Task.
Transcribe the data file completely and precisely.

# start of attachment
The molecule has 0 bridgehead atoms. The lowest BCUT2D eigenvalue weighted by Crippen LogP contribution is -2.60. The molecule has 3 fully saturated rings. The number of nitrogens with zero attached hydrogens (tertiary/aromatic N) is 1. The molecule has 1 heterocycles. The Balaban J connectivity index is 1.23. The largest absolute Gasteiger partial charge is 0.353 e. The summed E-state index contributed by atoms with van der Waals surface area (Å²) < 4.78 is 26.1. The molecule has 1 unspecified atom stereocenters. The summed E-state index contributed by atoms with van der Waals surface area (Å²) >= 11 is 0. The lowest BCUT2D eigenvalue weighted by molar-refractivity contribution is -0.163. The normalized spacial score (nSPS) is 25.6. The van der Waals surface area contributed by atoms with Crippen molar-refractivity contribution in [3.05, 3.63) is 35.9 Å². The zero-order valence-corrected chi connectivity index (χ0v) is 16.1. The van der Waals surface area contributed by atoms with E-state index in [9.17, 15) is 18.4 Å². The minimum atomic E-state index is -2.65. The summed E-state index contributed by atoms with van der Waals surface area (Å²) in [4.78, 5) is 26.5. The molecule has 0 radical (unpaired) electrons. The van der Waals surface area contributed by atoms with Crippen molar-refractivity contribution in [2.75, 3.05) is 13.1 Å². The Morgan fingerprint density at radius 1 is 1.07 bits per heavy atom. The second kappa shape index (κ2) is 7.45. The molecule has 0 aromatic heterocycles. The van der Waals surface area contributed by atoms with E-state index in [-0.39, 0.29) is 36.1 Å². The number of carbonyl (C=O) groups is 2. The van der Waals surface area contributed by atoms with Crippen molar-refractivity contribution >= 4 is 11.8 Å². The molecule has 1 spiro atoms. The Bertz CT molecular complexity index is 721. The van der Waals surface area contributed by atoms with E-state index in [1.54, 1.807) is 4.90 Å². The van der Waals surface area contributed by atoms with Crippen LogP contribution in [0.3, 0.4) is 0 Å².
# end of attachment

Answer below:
The molecule has 0 bridgehead atoms. The lowest BCUT2D eigenvalue weighted by Crippen LogP contribution is -2.60. The molecule has 3 fully saturated rings. The number of nitrogens with zero attached hydrogens (tertiary/aromatic N) is 1. The molecule has 1 heterocycles. The Balaban J connectivity index is 1.23. The largest absolute Gasteiger partial charge is 0.353 e. The summed E-state index contributed by atoms with van der Waals surface area (Å²) < 4.78 is 26.1. The molecule has 1 unspecified atom stereocenters. The summed E-state index contributed by atoms with van der Waals surface area (Å²) >= 11 is 0. The lowest BCUT2D eigenvalue weighted by molar-refractivity contribution is -0.163. The normalized spacial score (nSPS) is 25.6. The van der Waals surface area contributed by atoms with Crippen molar-refractivity contribution in [3.05, 3.63) is 35.9 Å². The zero-order valence-corrected chi connectivity index (χ0v) is 16.1. The van der Waals surface area contributed by atoms with E-state index in [9.17, 15) is 18.4 Å². The minimum atomic E-state index is -2.65. The summed E-state index contributed by atoms with van der Waals surface area (Å²) in [4.78, 5) is 26.5. The molecule has 0 radical (unpaired) electrons. The van der Waals surface area contributed by atoms with Crippen molar-refractivity contribution in [2.75, 3.05) is 13.1 Å². The Morgan fingerprint density at radius 1 is 1.07 bits per heavy atom. The second kappa shape index (κ2) is 7.45. The molecule has 0 aromatic heterocycles. The van der Waals surface area contributed by atoms with E-state index in [-0.39, 0.29) is 36.1 Å². The number of carbonyl (C=O) groups is 2. The van der Waals surface area contributed by atoms with Crippen molar-refractivity contribution >= 4 is 11.8 Å². The molecule has 1 spiro atoms. The Bertz CT molecular complexity index is 721. The van der Waals surface area contributed by atoms with E-state index in [1.54, 1.807) is 4.90 Å². The van der Waals surface area contributed by atoms with Crippen LogP contribution in [0.3, 0.4) is 0 Å².